Importance of Minerals & Vitamins
According to the Centre for Disease Control & prevention (CDC), Foods that are rich with minerals and vitamins are essential for a healthy body. Adding these foods to your daily diet schedule will add them to your body and it will remain healthy. You should avoid taking the artificial supplements of these elements from external sources and only go for them when you are prescribed for them by your dietician.
Health Advantages of Supplements
Different Minerals and vitamins play different roles in your body. According to the report on “The works of Health Supplements” published by the National Institute of Health says that Vitamin D helps with absorption of calcium to create strong bones, plays a role in getting good vision, promotes reproduction and boosts immune system. Minerals help in making good harmones, regulates the heartbeat and help with other functions which help you stay healthy.
According to Kelly Harnish, a Health Education Specialist, reports that consuming foods rich in vitamins and minerals not only provides optimal nutrition for your body, but also helps you to protect you from some chronic diseases and scenarios.
A diet full of fruits and vegetables can help to eliminate your risk of cardiovascular disease, many types of cancers and kind Type 2 diabetes.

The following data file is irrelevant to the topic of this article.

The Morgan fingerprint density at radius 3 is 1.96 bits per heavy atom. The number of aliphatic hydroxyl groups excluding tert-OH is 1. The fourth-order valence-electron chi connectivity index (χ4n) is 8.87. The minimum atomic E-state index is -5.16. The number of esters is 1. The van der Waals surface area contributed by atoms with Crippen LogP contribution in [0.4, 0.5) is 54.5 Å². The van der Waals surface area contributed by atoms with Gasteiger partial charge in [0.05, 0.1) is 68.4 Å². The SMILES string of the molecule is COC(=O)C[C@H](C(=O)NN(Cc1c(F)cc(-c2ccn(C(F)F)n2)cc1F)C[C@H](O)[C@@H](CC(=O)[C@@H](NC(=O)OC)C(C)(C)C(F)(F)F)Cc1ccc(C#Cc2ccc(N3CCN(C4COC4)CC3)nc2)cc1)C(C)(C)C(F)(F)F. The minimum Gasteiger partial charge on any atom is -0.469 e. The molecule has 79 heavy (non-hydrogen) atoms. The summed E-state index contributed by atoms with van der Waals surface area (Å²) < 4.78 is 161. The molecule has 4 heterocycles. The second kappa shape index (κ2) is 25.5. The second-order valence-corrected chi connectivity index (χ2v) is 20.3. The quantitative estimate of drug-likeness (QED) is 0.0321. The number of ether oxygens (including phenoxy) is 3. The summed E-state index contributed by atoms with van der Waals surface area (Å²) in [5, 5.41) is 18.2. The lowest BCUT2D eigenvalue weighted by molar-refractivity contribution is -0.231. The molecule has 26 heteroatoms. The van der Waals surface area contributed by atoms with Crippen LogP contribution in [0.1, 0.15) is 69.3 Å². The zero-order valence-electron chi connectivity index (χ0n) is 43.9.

Many foods full of vitamins and minerals likewise are rich in fiber, for example fruits, vegetables, whole-grain foods and beans. Enough fiber in what you eat can help lower your risk for cardiovascular disease and type 2 diabetes whilst improving your digestive health.
Foods that contain these supplements
A well-balanced, proper diet can help you get vitamins and minerals into your body. The Harvard School of Public Health reports that whole-grain foods, for example whole wheat bread, brown rice and oatmeal, are full of vitamins and minerals.
Vegetables and fruit are also excellent causes of vitamins and minerals. For instance, sweet potatoes can present you with potassium while oranges and strawberries can add vitamin C to your diet.
Other kinds of food full of vitamins and minerals include beans of types, milk products, meats and nuts.
Along with eating a healthy diet plan that includes mineral and vitamin in foods, the Harvard School of Public Health shows that a daily multivitamin tablet, after your dietician’s recommendations, could be a good nutrition insurance policy.
Quantity of food to be eaten daily
Since there are many different types of foods which are high in minerals and vitamins, the CDC recommends a well-balanced, nutritious diet that includes a number of foods. The quantity of food you’ll need depends on how old you are, gender, height, weight and exercise habits, and may be estimated while using “MyPyramid” program of the U.S. Department of Agriculture. This free tool can present you with recommendations on just how much food to consume from each food group according to your daily calorie needs.
Most people can probably name the basic food groups and know which vitamins are necessary for maintaining a healthy body, but minerals are another story. Here is a basic guide to some of the essential minerals explaining how they help your body, foods you should eat to get the mineral, and how much you should have.